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Friday, October 21, 2011

Why Clean Comedy is the Answer to All The World's Problems. Yes, All of Them.

Brian Regan, comedian extroardinare, performed Oct. 20 to a crazy crowd--a crowd that included one guy who just kept shouting randomly until he left the theatre--and led me to believe that he can save the world.

This is nothing new.

As you all know, endorphins released by laughter increase life span. And even though scientists have found evidence of humor in some animals, no creature actively seeks out laughter the way human beings do. I would even posit that humor helped win World War II for the Allies, because comedy shows kept the soldiers going, fueled the war effort, and healed wounds after the conflict. So what? So laughter is a part of who we are. But I am not making some vacuous point that laughter makes us live longer or encourages us to live better lives or any such happy mumbo jumbo.

Laughter can save the world in two forms only: pure power, and pure innocence.

Let's sound the grim wake-up call about power: humor trumps logic in messaging. George Carland and other comedians win people's minds politically by making them laugh at the opposition. It used to frustrate me to no end when people I disagreed with used jokes to counter my logical arguments--and, without ever answering me, they won the support of those around them.

But laughter's manipulative messaging power can take any side and any form. That alone will save nothing.

Enter Brian Regan.

Much like the illustrious Jackie Chan, Regan focuses on the ordinary human being. He constantly makes fun of himself, and all of us, in a way that reminds us of our universal humanness: his hilarious comments on Mubarak's soldier riding a camel out into an angry mob did not excuse the dictatorship, but did turn the soldier into a human being for the audience--a feat that I could never accomplish with any amount of preaching about loving your enemies. Most importantly, Regan cuts out gratuitous violence, sex, and certain language, forcing himself to actually think rather than simply appealing to our easy instincts.

Why is that important?

I heard once that a study shows children laugh something on the order of several hundred times a day. Adults on average laugh fifteen. I posit that the loss of laughter rolls in with the loss of interest, the loss of sensation. Why do I say this?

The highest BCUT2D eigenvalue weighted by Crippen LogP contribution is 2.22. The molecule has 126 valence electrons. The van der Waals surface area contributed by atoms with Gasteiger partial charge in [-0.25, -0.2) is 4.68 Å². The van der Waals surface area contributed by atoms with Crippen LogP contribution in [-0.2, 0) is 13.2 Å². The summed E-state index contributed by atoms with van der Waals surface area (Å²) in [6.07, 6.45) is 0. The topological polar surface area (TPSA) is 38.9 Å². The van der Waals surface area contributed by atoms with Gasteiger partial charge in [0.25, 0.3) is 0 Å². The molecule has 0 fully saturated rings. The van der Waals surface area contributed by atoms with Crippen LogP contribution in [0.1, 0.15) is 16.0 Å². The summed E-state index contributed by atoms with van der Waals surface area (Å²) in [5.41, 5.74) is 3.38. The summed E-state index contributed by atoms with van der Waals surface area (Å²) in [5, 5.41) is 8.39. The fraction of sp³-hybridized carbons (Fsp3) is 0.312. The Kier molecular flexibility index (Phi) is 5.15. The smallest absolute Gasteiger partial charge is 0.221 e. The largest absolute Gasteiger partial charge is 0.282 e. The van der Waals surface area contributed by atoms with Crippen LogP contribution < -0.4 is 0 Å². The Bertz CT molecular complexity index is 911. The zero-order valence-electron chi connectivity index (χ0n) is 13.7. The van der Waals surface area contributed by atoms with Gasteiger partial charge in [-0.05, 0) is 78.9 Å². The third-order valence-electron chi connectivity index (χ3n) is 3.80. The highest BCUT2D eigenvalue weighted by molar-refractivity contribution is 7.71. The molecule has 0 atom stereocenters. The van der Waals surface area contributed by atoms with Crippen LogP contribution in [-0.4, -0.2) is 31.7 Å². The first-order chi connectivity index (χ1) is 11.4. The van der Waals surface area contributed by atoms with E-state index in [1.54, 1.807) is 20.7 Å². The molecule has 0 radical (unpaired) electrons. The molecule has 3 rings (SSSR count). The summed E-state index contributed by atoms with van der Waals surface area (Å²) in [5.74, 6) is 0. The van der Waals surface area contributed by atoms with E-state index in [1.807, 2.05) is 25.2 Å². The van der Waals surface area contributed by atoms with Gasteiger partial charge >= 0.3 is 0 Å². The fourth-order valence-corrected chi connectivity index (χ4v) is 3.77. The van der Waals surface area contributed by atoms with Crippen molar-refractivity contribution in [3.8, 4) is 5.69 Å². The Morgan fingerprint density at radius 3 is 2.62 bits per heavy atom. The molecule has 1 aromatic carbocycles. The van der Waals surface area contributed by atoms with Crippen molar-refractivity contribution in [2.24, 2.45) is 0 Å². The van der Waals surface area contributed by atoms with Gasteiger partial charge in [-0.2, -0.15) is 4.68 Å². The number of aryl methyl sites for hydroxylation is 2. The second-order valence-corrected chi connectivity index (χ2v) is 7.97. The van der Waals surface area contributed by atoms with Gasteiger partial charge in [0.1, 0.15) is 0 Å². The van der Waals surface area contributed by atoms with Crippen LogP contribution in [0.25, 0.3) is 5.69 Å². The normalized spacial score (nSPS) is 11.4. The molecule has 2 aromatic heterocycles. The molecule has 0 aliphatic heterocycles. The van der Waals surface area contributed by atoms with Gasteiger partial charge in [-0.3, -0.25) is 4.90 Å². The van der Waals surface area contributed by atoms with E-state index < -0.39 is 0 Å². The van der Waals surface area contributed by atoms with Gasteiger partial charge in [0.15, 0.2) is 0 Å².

Visit any video store and check out the adult comedy section. What's funny? Sex, Quinn Tarentino-style violence, and sex. Awkward cruelty in conversation, too, makes adults roar, but don't you dare forget sex.

Visit the children's section, and you find variety galore: puns, bloodless physical humor, universal awkwardness, and misunderstanding inhabit worlds ranging from the ridiculous to the every day schoolyard. The violence in shows like Tom and Jerry emphasizes optimism, a Peter Pan immortality--and even though pulverized and pounded cat and mouse never die, they often recognize a "too far," a meanness that makes them friends for a brief moment of apology. Brian Regan's comedy emphasizes that kind of humanizing sensitivity, where we laugh at everything from odd voices to pure stupidity.

We need that reminder of our common, embarrassing, silly humanity. We need it every day when we disagree or make the most important life choices. We need it in foreign policy so we see people, not ideologies or forces, as actors: when we think about Arab Spring, remembering humanity keeps us from only worshipping our favorite cause--democracy--and reveals human costs such as the increased religious persecution under the new democratic regime in Egypt. We need to see politicians as people when we think about the presidential debate, or we become so wrapped up in beating our opposition that we analyze candidates only in the light of electability, rather than paying attention to policy and character. When we learn to laugh like children, we learn to see people like human beings again, because we see their foolishness reflected in the little every day things that we do.

Is this absolutely absurd? Perhaps. Perhaps to alter our senses of humor we would have to alter all of society. I'm fine with that. But how? If we had more comedians like Brian Regan, would that change anything? Does supply ever create demand?

I don't know. But I do know that you are what you laugh at, and what you put into your heart will eventually escape. Laugh at the right stuff and save the world.

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